IoS letters, emails & texts, 2 August 2008

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Feargal Sharkey makes an emotive appeal on behalf of session musicians ("Noises Off", 27 July), but the main beneficiaries of any copyright extension, as always, will be the record companies. When he talks of session musicians' rights being "bought out" at the time of recording, this usually means they are assigned to a record company in exchange for a sum of money. It is the record company that benefits from future airplay.

The board of Mr Sharkey's organisation, British Music Rights, reads like a roll call of vested interests, and not much like a union for session musicians. Perhaps he could help poor musicians by campaigning for higher royalty or "buy out" payments now, instead of in 95 years' time when they are all likely to be dead.

Given his statement that only 5 per cent of British performers earn more than £10,000, then presumably 95 per cent live off other sources of income and can make pension provisions like the rest of us.

Or perhaps he could campaign for everyone, not just musicians, to continue to be paid for work done many years ago.

Nick Baird

Cheltenham Gloucestershire

Insisting on a 5 per cent biofuels element to current fuel has had a devastating effect on food prices, and billions will go hungry. I suggest the biofuels target is dropped in favour of a national speed limit of 60mph. This would save as much carbon, save motorists' money, save lives, and reduce congestion. Given the devastation caused by taking food from the mouths of the world's poor to put into our fuel tanks, a few extra minutes on our journey times is not too high a price to pay.

David Powell

Moseley, Birmingham

I have never seen such a concerted and merciless campaign against any prime minister as that being conducted against Gordon Brown ("Finished? Maybe. Should he be? No", 27 July). This is a man of great seriousness and commitment to doing the "right thing" for the country. I find his slight awkwardness and lack of slick presentational skills refreshing. However, he is subjected to a relentless barrage of truly vicious personal insults by a media pack that seems to be engaged in a kind of bloodsports frenzy.

What we are seeing is a deliberately engineered campaign, quite unlike the genuine disenchantment felt over time by the public for, say, John Major. Meanwhile, David Cameron's credibility has not been scrutinised, the press concentrating on which side he is parting his hair, or his staged web-cams and bicycling stunts – the tone being indulgent and criticism-free.

I hope the voting standards of the electorate have not sunk to the level of a Big Brother phone-in vote.

Penny Little

Great Haseley, Oxfordshire

You report that a demonstration was being planned in Southwold against Gordon Brown and his government's "policy of retreat" on coastal erosion. This policy was put in place by John Gummer, a Tory minister. "Managed retreat is the best policy" was Mr Gummer's response to an emergency meeting on Easton Bavents cliffs, the site of which has long disappeared beneath the waves.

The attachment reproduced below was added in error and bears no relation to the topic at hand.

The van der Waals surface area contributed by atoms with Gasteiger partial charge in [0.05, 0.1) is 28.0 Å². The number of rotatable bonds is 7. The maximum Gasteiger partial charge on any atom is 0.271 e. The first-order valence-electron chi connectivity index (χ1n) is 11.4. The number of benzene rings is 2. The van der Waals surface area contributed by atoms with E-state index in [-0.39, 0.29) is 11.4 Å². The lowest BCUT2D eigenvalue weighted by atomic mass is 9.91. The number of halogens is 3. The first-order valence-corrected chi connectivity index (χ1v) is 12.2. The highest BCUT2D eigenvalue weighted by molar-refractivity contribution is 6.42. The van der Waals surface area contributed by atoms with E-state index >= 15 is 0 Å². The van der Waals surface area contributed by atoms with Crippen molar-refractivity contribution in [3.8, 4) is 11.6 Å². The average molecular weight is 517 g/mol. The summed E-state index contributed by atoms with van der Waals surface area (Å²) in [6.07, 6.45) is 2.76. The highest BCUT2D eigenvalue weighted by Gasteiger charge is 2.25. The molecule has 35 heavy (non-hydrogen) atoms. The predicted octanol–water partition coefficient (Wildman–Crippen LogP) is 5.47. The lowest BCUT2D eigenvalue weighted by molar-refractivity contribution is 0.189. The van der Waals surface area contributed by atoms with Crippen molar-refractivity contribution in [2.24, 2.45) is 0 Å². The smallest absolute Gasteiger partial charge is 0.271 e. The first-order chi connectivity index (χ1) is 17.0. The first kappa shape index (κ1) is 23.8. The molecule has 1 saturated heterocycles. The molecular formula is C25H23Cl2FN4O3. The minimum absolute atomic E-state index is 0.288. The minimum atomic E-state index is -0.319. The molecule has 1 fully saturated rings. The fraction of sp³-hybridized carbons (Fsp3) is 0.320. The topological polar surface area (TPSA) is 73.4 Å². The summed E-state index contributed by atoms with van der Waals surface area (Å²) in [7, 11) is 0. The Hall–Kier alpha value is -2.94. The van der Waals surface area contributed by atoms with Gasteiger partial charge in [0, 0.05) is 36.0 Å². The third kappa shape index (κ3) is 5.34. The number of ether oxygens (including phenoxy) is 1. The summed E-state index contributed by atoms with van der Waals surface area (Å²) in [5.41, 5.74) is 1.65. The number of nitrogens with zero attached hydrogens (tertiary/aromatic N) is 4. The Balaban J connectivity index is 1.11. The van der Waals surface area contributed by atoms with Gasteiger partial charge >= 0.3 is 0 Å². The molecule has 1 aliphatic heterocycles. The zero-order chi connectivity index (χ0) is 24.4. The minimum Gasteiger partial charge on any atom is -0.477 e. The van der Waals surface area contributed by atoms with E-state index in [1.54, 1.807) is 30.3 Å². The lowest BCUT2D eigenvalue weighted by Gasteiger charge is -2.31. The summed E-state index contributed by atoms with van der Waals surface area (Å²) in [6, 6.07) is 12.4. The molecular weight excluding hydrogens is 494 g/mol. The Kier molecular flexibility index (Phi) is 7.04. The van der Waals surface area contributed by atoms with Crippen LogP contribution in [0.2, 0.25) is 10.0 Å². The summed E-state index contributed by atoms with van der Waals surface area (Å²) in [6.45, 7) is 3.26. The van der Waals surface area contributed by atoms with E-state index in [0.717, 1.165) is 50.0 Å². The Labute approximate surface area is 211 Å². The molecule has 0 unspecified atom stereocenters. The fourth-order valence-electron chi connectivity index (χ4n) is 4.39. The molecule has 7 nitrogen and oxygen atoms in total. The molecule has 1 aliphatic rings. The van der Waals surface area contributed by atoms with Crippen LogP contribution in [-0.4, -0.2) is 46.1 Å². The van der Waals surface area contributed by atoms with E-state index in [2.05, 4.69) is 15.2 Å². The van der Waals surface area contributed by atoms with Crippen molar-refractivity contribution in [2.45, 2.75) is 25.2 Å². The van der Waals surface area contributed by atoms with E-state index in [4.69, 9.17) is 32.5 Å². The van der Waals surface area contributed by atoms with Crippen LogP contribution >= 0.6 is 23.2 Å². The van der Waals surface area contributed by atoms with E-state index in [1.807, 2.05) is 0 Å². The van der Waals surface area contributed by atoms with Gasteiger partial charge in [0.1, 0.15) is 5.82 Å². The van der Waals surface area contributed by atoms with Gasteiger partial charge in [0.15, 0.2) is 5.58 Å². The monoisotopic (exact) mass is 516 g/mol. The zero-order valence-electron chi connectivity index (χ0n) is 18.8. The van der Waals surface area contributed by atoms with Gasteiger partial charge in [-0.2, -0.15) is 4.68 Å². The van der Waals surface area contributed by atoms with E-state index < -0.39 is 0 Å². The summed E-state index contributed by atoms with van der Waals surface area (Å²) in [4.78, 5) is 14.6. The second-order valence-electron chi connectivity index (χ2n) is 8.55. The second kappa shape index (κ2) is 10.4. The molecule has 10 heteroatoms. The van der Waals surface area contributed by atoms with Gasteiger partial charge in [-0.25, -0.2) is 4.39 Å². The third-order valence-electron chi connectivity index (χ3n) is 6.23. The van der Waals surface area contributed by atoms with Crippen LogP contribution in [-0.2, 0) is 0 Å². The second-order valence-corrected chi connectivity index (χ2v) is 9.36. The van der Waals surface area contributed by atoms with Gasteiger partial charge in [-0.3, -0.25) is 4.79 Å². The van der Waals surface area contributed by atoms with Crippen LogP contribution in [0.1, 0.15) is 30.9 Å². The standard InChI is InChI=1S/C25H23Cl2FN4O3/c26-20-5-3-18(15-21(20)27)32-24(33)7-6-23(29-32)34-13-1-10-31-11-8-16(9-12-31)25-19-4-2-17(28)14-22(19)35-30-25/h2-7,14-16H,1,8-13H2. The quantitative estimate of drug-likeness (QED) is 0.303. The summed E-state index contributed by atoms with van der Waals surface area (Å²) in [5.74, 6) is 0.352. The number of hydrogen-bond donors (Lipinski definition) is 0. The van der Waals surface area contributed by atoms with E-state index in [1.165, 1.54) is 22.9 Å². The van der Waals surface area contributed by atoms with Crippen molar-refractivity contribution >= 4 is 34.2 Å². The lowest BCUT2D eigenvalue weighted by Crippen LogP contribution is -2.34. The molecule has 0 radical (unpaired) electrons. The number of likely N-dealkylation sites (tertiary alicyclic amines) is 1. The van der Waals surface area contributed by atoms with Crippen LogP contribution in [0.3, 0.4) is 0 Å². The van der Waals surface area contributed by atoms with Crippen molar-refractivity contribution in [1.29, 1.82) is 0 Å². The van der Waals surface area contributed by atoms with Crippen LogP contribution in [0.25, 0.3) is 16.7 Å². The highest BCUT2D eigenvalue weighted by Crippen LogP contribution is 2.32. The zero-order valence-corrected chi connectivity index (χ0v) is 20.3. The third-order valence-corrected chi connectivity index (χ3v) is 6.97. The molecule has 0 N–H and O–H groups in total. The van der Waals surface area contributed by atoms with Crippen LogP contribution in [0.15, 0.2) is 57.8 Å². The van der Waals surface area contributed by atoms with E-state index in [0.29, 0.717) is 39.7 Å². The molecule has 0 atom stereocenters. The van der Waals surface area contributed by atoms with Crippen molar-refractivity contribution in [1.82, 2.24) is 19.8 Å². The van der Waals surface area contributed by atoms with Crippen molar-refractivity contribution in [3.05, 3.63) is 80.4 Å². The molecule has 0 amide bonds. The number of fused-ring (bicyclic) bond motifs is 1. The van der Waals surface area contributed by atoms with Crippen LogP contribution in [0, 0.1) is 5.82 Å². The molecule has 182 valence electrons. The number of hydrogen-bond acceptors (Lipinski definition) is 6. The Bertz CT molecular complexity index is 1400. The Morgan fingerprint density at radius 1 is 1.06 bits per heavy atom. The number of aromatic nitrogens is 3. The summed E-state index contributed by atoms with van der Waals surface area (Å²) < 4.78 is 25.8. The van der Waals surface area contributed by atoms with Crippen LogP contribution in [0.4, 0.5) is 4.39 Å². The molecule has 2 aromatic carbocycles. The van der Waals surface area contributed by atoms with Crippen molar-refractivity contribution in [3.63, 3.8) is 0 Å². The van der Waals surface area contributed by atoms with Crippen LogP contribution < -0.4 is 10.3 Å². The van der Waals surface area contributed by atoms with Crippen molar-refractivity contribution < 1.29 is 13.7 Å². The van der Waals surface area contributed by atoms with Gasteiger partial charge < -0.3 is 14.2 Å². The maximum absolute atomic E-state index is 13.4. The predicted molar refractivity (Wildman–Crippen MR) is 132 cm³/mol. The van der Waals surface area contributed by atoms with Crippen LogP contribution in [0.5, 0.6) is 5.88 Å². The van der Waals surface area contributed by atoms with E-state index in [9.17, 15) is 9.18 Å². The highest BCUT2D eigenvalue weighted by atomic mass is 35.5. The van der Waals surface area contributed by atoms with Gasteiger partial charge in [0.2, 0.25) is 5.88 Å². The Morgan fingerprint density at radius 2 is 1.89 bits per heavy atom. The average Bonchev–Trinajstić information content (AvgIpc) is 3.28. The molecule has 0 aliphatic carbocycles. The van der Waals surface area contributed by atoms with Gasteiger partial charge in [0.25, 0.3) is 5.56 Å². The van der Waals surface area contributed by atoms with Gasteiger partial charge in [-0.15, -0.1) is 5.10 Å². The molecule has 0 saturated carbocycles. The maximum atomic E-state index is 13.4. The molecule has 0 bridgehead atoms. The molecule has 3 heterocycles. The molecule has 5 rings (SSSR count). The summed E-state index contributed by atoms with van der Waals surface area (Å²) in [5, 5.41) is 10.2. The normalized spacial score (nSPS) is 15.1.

At the same time, the Conservative government, aided by local Tories, closed the excellent local high school, forcing children over the age of nine to be bussed up to 22 miles a day. The school's closure accelerated the sale of family homes to second-home owners.

Under a Labour government, the neglected Southwold beach has been remodelled, with new groynes, repairs to the promenade, and new access steps. This part of East Anglia is heavily dependent on the tourist trade and we welcome Gordon and Sarah Brown and their two boys, as we do all our visitors.

Sue Langley

Southwold, Suffolk

Wigton in Cumbria, and not Redruth in Cornwall, was the first town to impose a curfew on its youthful population.

Alison Thompson

Thursby, Cumbria

The Readers' Editor gave us a policy statement on the "f" word in the same edition as Janet Street-Porter's article calling jellyfish "bastards". With my two boys (one aspergic and prone to the inappropriate), I've tried to inculcate that if one must swear, only do it at things, and be mild.

John A Mills

Oxford

The Hague Tribunal was set up by the same people who pulverised Yugoslavia's civilian infrastructure in 1999 ("If Britain had had its way, Karadzic would be a free man now", 27 July). It served as a finishing instrument of war, ensuring absolute victory for US policy objectives.

The cowboy and ethnocentric approach to international justice that Brendan Simms advocates will not do. No indictment will have credibility until there are also indictments against those responsible for the murder of Jelica Munitlak, the shoppers in Nis, the retreating troops incinerated on the road to Basra, the massacred civilians in Fallujah, or against the former Secretary of State, Madeleine Albright, who declared the deaths of half a million Iraqi children were "worth it".

Peter McKenna

Liverpool

The battle to run Bayreuth Festival is between "glamorous young Katharina Wagner and two elderly relatives" (The New Review, 27 July). The relatives are 63. Can we look forward to news of "elderly actor Helen Mirren"?

Gordon Elliot

Burford, Oxfordshire

It is untrue to say "none of the cast" of Dad's Army is still alive (The Feral Beast, 27 July). Ian Lavender, who played Pike, Clive Dunn (Corporal Jones), and Bill Pertwee (the ARP warden), are with us still, as are many others.

Bernard Chambers

Oxford

Berwick-upon-Tweed is an English, not a Scottish town (Get the Picture, 27 July). It has been since 1482.

Martyn Jackson

Cramlington, Northumberland

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